The best magazine
Female Boxer's Diet
- Dog Breed Info Center states that boxers are, "happy, high-spirited, playful, curious and intelligent." Boxers got their name because of their active front paws---the dogs run and pounce on things like a cat does. Their high activity levels and large bodies require nutritional diets to maintain their active lifestyle.
- Boxers should eat high-quality, large breed dog food to get their required level of nutrition. YourPureBredPuppy.com recommends that owners look for USDA-approved foods: foods that have been carefully checked and tested for the quality of their ingredients. Quality foods contain meats as the first two ingredients. Avoid food with soy beans, preservatives or additives and do not use "fillers" like rice or grain. Fillers like these are unnatural additions to a boxer's diet. Boxers wouldn't eat these these substances in nature and can develop life-long allergies from them.
- Dog owners are encouraged to supplement any boxer's standard diet with a regular selection of fresh meats and vegetables. Meat and vegetables are foods that a boxer would have eaten in the wild and are foods that are natural and healthy for the dog's body. Appropriate fresh additions for a large breed like boxers are turkey, chicken, fish, venison, celery, carrots, lettuce and apples. According to YourPureBredPuppy.com, a boxer can also eat rice, oatmeal and cottage cheese as dietary supplements. Feed meat raw or cooked and feed the dog raw fruits and vegetables.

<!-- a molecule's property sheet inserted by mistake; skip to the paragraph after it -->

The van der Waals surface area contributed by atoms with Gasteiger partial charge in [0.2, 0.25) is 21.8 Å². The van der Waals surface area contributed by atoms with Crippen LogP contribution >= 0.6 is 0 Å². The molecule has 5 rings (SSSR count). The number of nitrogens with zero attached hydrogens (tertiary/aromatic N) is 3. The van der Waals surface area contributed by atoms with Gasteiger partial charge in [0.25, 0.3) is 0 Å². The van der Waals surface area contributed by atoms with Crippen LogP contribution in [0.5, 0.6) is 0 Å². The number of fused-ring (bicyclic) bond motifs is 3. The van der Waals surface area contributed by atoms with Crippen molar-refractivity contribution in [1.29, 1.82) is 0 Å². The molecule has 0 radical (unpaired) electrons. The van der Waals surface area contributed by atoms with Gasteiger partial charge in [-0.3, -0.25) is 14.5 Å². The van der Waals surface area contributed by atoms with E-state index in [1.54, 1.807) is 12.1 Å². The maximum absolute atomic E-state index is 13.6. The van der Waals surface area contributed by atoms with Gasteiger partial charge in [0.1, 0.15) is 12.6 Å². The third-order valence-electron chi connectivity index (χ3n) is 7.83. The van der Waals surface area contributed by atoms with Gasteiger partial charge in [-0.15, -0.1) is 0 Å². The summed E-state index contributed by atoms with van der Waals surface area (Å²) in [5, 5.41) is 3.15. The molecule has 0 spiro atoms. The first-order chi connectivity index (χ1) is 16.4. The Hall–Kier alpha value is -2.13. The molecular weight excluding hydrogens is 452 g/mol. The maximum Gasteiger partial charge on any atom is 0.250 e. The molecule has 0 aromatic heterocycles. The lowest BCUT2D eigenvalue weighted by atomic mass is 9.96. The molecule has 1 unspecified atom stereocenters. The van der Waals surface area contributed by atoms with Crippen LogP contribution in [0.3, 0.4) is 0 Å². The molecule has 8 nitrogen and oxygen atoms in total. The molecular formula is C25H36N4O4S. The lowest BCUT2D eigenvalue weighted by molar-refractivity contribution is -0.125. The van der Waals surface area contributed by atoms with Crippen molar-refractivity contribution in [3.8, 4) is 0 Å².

- Any female dog needs additional nutrition during pregnancy. This is especially true of large, active breeds like boxers. If a female boxer becomes pregnant, it's important that the owner change her diet to include a type of dog food that contains more fat and protein than standard food. Many dogs are immediately switched to puppy food, which has a higher caloric content. A pregnant boxer generally eats 1 1/2 times as much as she did before she was pregnant in order to support the puppies in the womb.
- Boxers go through large growth spurts as puppies. If they don't receive adequate nutrition as puppies and throughout their lifetime, they may have weakened bone and muscular systems. Boxers are prone to issues like Cushing's disease (a hormone imbalance), epilepsy (neurological disorder) and hip dysplasia (joint weakness), according to Dog Breed Info Center. Though not directly affected by nutrition, these disorders are often managed through diet. Female boxers who are affected by any of these symptoms need to follow a vet-prescribed diet to maintain a healthy lifestyle.